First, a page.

The full-scale replica of the 1903 Wright Flyer suspended in the atrium of the Paul Laurence Dunbar Library was conceived and built by a dedicated group of volunteer model makers, mechanics, engineers, woodworkers, and seamstresses under the leadership of Howard R. DuFour. It began as a dream some eighteen years ago when Howard DuFour became fascinated with the construction of the engine that powered the 1903 Wright Flyer. Assisted by WSU retirees Rubin Battino and Jim Arehart, Howard set out to discover just how Charles Taylor built the engine.
After years of research and oral history interviews, Howard, with Peter Unitt, published Charles E. Taylor: The Wright Brothers Mechanician in 1997. In addition to unlocking the secrets of the engine's construction, Howard dreamed of building a replica of the Wright Brothers original 1903 airplane and hanging it in the atrium of the library.
The building of the 1903 Wright Flyer replica began in the fall of 1999 when grant funding made Howard's dream possible. The National Composite Center at the Kettering Business Park donated space for the project. With the help of friends and volunteers, all of the necessary tools and equipment were obtained. The first piece of the plane was made on December 7, 1999, in honor of Pearl Harbor Day.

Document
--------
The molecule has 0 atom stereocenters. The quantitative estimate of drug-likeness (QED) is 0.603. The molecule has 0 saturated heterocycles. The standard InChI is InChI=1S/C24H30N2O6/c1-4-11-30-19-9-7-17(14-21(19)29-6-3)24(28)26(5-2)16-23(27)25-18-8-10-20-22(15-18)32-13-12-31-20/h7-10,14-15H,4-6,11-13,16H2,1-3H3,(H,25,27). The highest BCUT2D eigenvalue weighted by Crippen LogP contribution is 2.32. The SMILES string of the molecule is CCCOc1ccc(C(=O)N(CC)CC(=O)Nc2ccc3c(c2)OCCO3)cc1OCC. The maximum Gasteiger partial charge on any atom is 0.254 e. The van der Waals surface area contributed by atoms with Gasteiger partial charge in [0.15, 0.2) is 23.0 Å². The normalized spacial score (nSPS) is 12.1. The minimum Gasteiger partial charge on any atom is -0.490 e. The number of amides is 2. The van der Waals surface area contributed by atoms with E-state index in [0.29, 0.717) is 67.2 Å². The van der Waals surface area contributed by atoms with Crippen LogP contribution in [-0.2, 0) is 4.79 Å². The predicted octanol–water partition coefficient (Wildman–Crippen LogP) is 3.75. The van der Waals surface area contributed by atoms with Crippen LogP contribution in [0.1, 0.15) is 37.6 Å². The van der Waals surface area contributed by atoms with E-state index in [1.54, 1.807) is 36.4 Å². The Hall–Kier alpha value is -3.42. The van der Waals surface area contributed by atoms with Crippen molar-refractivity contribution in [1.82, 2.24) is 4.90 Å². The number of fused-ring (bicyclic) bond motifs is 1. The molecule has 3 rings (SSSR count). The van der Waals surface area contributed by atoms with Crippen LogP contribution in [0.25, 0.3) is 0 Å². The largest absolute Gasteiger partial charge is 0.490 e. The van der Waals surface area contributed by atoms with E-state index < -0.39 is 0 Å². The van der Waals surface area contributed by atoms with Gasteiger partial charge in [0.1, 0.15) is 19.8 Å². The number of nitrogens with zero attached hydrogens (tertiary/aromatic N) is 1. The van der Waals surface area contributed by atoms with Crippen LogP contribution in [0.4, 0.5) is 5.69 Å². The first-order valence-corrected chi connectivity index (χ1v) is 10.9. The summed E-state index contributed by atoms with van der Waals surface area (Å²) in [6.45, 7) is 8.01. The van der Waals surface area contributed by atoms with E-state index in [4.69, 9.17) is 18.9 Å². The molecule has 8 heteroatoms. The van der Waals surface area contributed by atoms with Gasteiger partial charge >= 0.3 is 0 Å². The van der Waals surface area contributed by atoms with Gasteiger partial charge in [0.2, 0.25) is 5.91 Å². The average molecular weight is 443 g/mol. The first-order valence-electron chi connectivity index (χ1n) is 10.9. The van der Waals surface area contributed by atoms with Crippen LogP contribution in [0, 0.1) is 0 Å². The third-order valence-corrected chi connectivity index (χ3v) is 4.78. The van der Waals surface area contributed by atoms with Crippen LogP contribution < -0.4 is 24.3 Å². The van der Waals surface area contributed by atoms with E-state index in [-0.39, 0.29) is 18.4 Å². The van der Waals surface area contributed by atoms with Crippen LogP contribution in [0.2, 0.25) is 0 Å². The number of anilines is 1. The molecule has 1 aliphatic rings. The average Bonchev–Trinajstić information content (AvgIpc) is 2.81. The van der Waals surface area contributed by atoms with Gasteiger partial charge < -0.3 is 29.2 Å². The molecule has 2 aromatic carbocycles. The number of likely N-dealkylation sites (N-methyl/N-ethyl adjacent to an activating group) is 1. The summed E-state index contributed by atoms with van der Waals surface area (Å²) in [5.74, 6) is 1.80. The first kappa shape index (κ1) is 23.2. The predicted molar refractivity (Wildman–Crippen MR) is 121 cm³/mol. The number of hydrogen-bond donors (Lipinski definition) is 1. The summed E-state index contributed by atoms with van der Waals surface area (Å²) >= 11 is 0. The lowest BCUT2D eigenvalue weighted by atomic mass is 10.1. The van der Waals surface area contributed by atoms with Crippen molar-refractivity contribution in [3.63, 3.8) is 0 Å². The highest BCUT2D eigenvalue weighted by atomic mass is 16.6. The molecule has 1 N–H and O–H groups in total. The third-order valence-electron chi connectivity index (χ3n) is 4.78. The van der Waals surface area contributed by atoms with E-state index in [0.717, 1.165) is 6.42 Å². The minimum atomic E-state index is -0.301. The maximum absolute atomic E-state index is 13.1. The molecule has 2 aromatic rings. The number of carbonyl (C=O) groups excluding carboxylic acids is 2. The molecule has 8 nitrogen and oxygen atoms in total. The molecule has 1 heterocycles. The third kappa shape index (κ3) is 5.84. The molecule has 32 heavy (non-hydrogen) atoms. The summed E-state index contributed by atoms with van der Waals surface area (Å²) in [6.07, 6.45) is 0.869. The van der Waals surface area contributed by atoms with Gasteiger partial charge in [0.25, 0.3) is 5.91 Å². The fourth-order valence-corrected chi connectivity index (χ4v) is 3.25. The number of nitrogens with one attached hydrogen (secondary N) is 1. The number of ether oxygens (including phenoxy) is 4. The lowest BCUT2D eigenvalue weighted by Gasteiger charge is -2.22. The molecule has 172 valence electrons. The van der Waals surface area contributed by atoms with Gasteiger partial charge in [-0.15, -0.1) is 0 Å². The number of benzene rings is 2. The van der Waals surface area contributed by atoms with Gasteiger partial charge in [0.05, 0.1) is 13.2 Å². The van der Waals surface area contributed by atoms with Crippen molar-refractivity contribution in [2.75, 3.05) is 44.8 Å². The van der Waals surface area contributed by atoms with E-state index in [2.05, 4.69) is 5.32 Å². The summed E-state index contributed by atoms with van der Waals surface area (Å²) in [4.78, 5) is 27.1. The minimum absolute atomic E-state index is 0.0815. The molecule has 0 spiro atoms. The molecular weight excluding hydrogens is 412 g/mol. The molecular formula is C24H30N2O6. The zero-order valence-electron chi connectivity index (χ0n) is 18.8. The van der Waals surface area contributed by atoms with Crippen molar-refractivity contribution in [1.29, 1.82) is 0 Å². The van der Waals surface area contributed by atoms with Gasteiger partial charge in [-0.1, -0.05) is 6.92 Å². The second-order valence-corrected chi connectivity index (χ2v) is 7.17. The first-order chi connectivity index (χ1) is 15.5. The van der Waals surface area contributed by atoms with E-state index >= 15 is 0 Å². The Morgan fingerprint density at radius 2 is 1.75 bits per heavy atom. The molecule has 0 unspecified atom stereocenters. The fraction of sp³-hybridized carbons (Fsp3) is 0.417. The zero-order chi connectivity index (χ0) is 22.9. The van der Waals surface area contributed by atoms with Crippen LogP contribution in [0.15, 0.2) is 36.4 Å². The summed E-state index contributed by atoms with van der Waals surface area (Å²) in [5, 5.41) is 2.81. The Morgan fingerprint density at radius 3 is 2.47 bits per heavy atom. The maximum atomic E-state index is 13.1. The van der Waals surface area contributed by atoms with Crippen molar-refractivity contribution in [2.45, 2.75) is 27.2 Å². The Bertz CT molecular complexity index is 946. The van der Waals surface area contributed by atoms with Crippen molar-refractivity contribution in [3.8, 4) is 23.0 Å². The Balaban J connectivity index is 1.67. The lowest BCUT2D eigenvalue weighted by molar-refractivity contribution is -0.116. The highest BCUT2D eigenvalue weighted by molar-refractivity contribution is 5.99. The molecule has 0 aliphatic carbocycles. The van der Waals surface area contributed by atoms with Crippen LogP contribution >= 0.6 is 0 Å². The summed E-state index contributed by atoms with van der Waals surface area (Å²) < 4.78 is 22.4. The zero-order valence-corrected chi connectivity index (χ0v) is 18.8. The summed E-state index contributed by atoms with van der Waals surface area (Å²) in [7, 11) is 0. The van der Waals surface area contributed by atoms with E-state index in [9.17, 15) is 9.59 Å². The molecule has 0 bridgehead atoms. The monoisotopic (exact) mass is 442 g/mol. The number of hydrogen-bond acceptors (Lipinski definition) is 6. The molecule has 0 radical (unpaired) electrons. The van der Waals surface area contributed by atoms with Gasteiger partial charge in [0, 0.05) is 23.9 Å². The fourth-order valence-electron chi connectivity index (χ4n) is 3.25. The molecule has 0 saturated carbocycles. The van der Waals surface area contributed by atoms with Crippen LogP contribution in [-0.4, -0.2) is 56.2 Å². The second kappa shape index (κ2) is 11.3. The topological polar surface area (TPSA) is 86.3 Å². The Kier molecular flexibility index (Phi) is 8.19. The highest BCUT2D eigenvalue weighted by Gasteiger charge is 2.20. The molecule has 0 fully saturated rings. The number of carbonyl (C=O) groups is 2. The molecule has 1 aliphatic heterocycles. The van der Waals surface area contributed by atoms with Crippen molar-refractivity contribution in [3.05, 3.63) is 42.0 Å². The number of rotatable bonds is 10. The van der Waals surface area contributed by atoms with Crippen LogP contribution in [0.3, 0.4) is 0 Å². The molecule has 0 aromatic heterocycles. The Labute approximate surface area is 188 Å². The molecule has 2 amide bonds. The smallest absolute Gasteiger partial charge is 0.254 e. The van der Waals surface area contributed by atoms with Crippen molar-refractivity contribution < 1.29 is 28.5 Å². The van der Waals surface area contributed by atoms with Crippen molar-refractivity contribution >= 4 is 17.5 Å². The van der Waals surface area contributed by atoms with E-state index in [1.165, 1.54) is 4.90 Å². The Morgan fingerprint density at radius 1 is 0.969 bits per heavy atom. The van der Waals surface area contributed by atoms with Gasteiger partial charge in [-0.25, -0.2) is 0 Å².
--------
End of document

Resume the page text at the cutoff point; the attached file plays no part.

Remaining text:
Howard and seventeen dedicated volunteers worked tirelessly for the next two years. After over 4,000 hours of volunteer time, this close-knit group completed the 1903 Wright Flyer replica on September 4, 2001. As the plane made its ascent in the library atrium, Howard DuFour's dream of a lasting monument to the two brothers who invented powered flight and for whom Wright State University is named, became a reality.
Arehart, DuFour, and Battino
1903 Flyer Project Volunteers